Copyright 2015

“Reading Pi, EL 2011”

In my work I mainly employ standardised building blocks for compositions in time and space.
Inviting participation and exploring randomness and deviation are important aspects.

Numbers are mathematical objects used to count and measure. As notational symbol the arabic numerals 0-1-2-3-4-5-6-7-8-9 are most commonly known worldwide. But every language has its own words for numbers. When we are reading a number sequence aloud or even silently in our head we will instinctively count in our mother tongue; every person in their own unique personal sound and rhythm.

“Reading Pi” consists of the recorded voices of in principal unlimited number of participants reading fractions of the number Pi in their own language.

The circumference of a circle equals its diameter multiplied by Pi. Pi is an irrational number sequence, which means that its decimal representation never ends or repeats. While to our best knowledge and imagination Pi is continuing its random pattern to infinity, in practical terms the approximation of Pi = 3.141592653589793238462643383279 is sufficient to calculate the circumference of the known universe to the millimeter.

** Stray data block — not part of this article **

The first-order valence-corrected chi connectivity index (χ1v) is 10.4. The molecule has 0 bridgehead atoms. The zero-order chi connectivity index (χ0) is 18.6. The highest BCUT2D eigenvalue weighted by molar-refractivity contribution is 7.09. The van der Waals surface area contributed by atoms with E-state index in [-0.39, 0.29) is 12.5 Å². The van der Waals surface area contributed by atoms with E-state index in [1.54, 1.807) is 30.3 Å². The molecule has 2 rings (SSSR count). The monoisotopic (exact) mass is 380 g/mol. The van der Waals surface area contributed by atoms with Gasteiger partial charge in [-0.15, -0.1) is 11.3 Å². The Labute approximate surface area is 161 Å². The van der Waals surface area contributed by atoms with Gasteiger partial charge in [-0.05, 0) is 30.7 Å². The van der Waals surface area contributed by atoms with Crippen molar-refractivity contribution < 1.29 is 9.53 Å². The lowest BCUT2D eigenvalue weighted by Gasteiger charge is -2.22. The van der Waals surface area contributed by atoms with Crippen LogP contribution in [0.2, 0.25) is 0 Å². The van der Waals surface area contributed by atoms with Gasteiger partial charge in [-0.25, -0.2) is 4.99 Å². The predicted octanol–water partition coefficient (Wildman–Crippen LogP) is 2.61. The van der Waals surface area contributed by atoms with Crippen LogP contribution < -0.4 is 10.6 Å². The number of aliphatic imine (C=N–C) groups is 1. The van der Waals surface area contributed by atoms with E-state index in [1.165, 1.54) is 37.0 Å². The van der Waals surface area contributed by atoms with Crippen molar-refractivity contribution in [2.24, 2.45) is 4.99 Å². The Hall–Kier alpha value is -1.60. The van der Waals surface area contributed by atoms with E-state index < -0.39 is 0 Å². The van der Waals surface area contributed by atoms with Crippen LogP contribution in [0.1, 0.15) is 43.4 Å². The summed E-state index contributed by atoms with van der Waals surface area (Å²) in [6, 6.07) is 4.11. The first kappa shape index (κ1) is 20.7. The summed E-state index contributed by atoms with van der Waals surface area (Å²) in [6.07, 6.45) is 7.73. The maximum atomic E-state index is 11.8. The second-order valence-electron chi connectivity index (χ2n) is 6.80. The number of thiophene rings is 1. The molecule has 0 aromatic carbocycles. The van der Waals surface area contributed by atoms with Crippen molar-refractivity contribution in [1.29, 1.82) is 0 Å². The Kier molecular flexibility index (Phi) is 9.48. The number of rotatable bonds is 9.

In one hour we can read out aloud approximately 5000 digits. The world record for reciting the number Pi totally from memory and without any outside help and without any errors stands today at 67890 digits. Reciting one after the other all 2700000000000 digits known today, would take 61000 years.

In this instance about about 60000 digits of the number pi will be used in 12 hours of recording. These are distributed on to 6 or more CDs with two voices each; one reading voice per channel; each voice reciting a different number sequence. The speakers will be mounted above eye level and distributed in a random pattern. The distance between speakers will depend on the choice of volume and thus the extension in space. At least three voices should be heard at any given position.

All CDs will be played simultaneously in a loop. Slight differences in recording time of the different CDs will lead to a continuous change, creating a shifting web of sound and rhythm that also presents itself differently with the changing position of the visitor passing through the space.

Marcus Bering
Brussels, 2011